A summary of the various sections of the bill is available for review.  NAIOP is most pleased with the extension of the Permit Extension Act (Section 173 of Chapter 240 of the Acts of 2010).  Permits in effect or existence at any time between August 15, 2008  and August 15, 2012 will be extended by a total of 4 years (an addition of two years to the previous extension and four years for permits issued during the past two years). The extension will preserve state and local permitting decisions, allowing permitted projects to move forward without costly and time consuming delays to reissue permits. This impacts  all properties: commercial, housing, business expansions, universities, hospitals, and infrastructure projects.

In addition, the bill creates a new Local Infrastructure Development Program (Chapter 23L) that gives municipalities another tool for leveraging private funding to finance infrastructure improvements that are needed to support economic growth. It would fund infrastructure for homeowners and commercial projects without using local or state funds.  This is strictly a local municipal option to assist property owners who desire to finance infrastructure (e.g. roads, water, sewer, alternative energy, etc.)  The MassDevelopment-issued bonds would be secured and paid back by betterment liens on the benefited real estate.

Another win is the expansion of the successful I-cubed (Infrastructure Investment Incentive) program, which increases the number of projects per community from two to three. It also increases the available funding for the program from $250 million to $325 million.  It will add parking garages to the definition of public infrastructure improvements, and will include the taxes generated from construction jobs and purchases as part of the calculation for new state tax revenues.  I-cubed, which originally passed in 2006, was designed to finance significant new public infrastructure improvements necessary to support major new private development.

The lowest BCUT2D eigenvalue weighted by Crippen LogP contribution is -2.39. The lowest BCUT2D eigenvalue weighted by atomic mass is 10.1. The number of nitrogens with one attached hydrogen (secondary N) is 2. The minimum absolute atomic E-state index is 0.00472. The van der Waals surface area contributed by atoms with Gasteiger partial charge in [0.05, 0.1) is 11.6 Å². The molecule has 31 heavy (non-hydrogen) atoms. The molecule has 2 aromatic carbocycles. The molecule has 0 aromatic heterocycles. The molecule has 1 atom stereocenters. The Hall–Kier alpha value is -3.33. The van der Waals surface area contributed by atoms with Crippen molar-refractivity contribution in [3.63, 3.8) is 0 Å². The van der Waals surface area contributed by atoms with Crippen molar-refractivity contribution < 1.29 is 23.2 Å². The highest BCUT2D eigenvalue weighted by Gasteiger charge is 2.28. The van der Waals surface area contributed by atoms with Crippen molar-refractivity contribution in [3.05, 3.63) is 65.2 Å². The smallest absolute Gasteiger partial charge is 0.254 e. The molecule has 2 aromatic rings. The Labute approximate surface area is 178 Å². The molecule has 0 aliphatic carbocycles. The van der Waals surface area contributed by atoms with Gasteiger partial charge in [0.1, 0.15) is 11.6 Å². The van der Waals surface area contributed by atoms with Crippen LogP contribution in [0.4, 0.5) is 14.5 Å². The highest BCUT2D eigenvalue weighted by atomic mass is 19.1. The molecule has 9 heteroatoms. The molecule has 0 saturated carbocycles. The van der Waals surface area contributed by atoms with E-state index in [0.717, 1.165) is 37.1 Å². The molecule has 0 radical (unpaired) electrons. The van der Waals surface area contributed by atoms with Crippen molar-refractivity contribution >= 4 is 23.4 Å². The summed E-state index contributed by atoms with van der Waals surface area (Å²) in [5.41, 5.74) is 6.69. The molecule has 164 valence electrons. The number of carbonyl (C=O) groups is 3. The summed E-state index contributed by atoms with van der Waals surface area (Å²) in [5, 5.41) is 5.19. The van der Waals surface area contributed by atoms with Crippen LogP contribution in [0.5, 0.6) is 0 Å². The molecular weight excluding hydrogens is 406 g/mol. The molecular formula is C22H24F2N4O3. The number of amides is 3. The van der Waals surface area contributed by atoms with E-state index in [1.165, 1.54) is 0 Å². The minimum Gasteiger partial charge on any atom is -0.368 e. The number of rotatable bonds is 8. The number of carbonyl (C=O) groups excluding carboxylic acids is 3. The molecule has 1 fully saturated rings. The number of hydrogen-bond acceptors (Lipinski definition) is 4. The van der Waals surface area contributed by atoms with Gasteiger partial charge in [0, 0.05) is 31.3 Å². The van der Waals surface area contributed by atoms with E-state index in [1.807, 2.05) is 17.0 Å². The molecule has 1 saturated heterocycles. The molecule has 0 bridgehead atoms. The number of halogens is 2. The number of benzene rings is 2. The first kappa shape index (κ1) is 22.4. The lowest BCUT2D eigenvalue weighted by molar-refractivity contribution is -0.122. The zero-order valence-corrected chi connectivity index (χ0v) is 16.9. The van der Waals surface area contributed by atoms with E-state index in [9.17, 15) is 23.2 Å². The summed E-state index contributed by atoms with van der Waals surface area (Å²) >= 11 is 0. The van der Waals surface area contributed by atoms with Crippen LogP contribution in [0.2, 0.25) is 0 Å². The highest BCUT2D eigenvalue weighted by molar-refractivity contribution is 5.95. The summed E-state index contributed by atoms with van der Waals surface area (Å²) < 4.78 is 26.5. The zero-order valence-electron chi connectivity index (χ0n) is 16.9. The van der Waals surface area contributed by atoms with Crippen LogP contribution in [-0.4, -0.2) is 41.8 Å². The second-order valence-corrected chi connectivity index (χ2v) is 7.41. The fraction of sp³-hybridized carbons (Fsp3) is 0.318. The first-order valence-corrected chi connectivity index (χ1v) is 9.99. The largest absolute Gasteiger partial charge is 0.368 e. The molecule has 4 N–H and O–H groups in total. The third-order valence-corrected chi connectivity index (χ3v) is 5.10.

The Act will also streamline the current District Improvement Financing (DIF) program, by eliminating the required EACC review of DIF districts and development plans, which will make the program more accessible to cities and towns.

Although the Governor did veto the Brownfields tax credit extension, we are confident that the internal review of this program will result in its extension prior to its expiration a year from now.

This fall, NAIOP will be presenting a special Governmental Affairs educational seminar on this important economic development bill, as well as an update on the many regulatory changes occurring throughout the Administration’s various Departments. Keep an eye out for details!